The Test, Card, and High Resolution

Before we get down to the performance tests, let's look at our test system.

ASUS nForce 4 A8N-SLI Deluxe Motherboard
1GB DDR3200 2:2:2:8
120GB Seagate 7200.7 HD
OCZ PowerStream 600W PSU

The card this time around is a single slot solution. With the process shrink to 110nm an insignificant increase in clock speed, NVIDIA has produced a chip that runs at lower power and temperature than NV40. At the same time, the increase in parallelism has served to boost performance.

Layout of the card is relatively similar to the 6800 Ultra, but there are a few differences. We've still got 2 DVI slots (both single link), but the solder point for the silicon image TMDS chip for dual-link DVI is either missing or moved. We will certainly be interested in seeing a workstation version of this part.

Here's a quick recap and summary of the G70 and GeForce 7800 GTX:

302M transistors
Over 300mm^2
110 nm TSMC fabrication process
Single Slot HSF
430MHz Core clock
600MHz GDDR3 256MB/256-bit
8 vertex shader units
24 pixel shader units
16 ROP units
2 DVI and one HDTV / VIVO connection
PCI- Express (demand for an AGP part will be determined and addressed if necessary)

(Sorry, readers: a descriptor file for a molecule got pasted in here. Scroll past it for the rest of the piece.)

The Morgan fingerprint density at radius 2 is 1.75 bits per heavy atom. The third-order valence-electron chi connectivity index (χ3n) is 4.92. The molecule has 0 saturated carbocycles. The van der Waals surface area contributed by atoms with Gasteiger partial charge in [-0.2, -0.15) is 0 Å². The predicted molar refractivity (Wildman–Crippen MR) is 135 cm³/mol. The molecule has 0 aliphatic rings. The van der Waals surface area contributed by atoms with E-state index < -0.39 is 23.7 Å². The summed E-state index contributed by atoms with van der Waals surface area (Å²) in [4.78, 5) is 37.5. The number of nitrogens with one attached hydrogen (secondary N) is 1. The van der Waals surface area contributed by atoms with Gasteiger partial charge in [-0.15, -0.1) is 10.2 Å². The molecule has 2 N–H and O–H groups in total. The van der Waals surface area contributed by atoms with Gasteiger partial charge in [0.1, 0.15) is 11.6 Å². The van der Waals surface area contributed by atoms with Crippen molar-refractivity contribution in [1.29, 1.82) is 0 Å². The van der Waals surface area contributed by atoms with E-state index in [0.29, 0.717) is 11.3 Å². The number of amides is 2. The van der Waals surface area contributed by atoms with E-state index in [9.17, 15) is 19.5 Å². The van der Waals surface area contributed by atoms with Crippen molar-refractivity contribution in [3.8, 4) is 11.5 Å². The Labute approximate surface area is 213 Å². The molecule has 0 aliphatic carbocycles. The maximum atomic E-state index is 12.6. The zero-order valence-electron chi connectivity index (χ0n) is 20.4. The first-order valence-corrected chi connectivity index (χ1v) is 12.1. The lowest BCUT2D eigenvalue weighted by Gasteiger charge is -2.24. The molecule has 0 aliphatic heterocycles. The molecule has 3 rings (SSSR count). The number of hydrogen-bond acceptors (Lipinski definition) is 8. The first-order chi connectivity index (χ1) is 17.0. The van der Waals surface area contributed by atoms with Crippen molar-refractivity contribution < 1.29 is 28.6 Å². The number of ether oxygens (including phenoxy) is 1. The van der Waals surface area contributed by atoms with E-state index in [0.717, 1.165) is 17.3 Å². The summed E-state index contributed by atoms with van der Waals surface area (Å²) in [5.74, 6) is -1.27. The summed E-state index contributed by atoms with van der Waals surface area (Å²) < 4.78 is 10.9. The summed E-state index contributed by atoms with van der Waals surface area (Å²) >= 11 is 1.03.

~100W Power
350W Power Supply Recommended (500W for SLI)

So what is all the fuss about? Here's a look at the NVIDIA GeForce 7800 GTX card:

Why high res?

It is important to remember that we tested at resolutions of 1600x1200 and higher because lower resolutions are CPU limited without AA and AF enabled. In many cases the GeForce 7800 GTX don't show much difference in performance with and without antialiasing at lower resolutions. This kind of data doesn't give us much useful information about the card. We have truly reached another plateau in graphics performance with this part: pushing the card to the max is all but necessary in order to understand its performance characteristics.

Transparency AA, Purevideo, and HDTV Battlefield 2 Demo


View All Comments

  • multiblitz - Sunday, June 26, 2005 - link

    It would be great of you could do a comparison between the 6800 and the 7800 in video /DVD-playback-quality similar to the comparison betwenn the X800 and the 6800 you did last year. Reply
  • at80eighty - Saturday, June 25, 2005 - link

    OMG! I've never seen so many bitching whiners come outta the woodworks like this!!

    You A-holes oughta remember that this site has been kept free


    The editors owe YOU nothing. At all.

    AT team - accidents happen. Keep up the great work!

    /#121 : well said. Amazing how these turds dont realise that the knife cuts both ways...
  • mrdeez - Friday, June 24, 2005 - link

    You can stfu too...j/k..point taken .

    I guess the real issue for me is that this card is a beast but ill never have it in my sli rig......i want all settings maxed at playable resolutions thats just me.........and i will not go back to crt thats was lame dude
  • Momental - Friday, June 24, 2005 - link